About the Cyberlaw Clinic

Harvard Law School‘s Cyberlaw Clinic, based at Harvard’s Berkman Center for Internet & Society, provides high-quality, pro-bono legal services to appropriate clients on issues relating to the Internet, technology, and intellectual property. Students enhance their preparation for high-tech practice and earn course credit by working on real-world litigation, client counseling, advocacy, and transactional / licensing projects and cases. The Clinic strives to help clients achieve success in their activities online, mindful of (and in response to) existing law. The Clinic also works with clients to shape the law’s development through policy and advocacy efforts. The Cyberlaw Clinic was the first of its kind, and it continues its tradition of innovation in its areas of practice. The Clinic works independently, with law students supervised by experienced and licensed attorneys.  In some cases, the Clinic collaborates with counsel throughout the country to take advantage of regional or substantive legal expertise.

From the Blog

MA Anti-SLAPP Law Applied in the Context of Trademark Challenge

ShireRebecca Tushnet wrote a nice summary of the decision of the United States District for the District of Massachusetts in Shire City Herbals, Inc. v. Blue, Case No. 3:15-cv-30069-MGM (D. Mass. May 12, 2016).  No need to restate the facts or the holding, but I wanted to pile on with some local context and a quick acknowledgment that this seems like an important decision for proponents of Anti-SLAPP protections for speakers in the Commonwealth.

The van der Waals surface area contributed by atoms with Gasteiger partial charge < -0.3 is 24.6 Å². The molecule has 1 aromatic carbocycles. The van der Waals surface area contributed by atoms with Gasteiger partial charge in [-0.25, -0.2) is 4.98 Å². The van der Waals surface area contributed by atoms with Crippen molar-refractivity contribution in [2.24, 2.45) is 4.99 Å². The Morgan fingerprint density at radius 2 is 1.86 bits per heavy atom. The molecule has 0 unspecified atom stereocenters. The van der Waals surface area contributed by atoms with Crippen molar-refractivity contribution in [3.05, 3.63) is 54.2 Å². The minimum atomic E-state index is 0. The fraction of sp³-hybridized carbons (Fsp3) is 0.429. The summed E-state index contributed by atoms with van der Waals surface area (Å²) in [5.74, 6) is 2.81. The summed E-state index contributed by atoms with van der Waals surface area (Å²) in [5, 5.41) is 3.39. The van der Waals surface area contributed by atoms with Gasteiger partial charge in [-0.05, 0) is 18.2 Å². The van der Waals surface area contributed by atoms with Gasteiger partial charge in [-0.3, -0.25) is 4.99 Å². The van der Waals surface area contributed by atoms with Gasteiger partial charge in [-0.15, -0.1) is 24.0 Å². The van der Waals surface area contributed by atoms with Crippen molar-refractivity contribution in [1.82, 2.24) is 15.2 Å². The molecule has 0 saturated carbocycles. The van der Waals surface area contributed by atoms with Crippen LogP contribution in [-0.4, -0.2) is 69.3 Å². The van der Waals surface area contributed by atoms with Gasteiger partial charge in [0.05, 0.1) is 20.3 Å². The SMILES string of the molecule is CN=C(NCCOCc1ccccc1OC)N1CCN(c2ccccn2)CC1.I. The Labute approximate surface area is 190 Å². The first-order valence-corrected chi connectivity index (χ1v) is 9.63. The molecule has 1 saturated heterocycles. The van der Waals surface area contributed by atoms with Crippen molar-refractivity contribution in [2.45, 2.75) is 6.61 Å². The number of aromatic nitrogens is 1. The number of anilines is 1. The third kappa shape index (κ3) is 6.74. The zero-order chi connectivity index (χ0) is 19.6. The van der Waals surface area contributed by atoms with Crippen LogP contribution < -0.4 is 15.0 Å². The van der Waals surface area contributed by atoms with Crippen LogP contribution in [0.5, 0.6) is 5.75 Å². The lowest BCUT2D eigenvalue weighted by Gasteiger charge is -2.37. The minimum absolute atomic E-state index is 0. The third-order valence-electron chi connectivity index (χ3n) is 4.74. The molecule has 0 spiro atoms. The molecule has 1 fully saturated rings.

Cyberlaw Clinic Supports Amicus Effort in Border Shooting Case

Rodriguez CoverThe Cyberlaw Clinic and attorney Mahesha Subbaraman of Subbaraman PLLC submitted an amicus brief to the United States Court of Appeals for the Ninth Circuit this week on behalf of civil liberties advocacy organization, Restore the Fourth, in the case, Rodriguez v. Swartz.  As set out in more detail in the brief and summarized in  a statement by Restore the Fourth, the case concerns the 2012 shooting of a Mexican teenager by United States Border Patrol agent Lonnie Swartz.  The victim — 16-year-old Jose Antonio Elena Rodriguez — was in Nogales, Mexico; the agent fired shots from the U.S. side of the border, through a border fence, killing Rodriguez as he walked home following a basketball game.

Featured

Enhancing Child Safety & Online Technologies

ENHANCING CHILD SAFETY & ONLINE TECHNOLOGIES  |  Final Report of the Internet Safety Technical Task Force to the Multi-State Working Group on Social Networking of State Attorneys General of the United States  |  January 14, 2009  |  Cyberlaw Clinic students, working under the direction of Clinic Assistant Director and Internet Safety Technical Task Force Co-Director Dena Sacco, contrinbuted extensively to the Task Force’s  Final Report.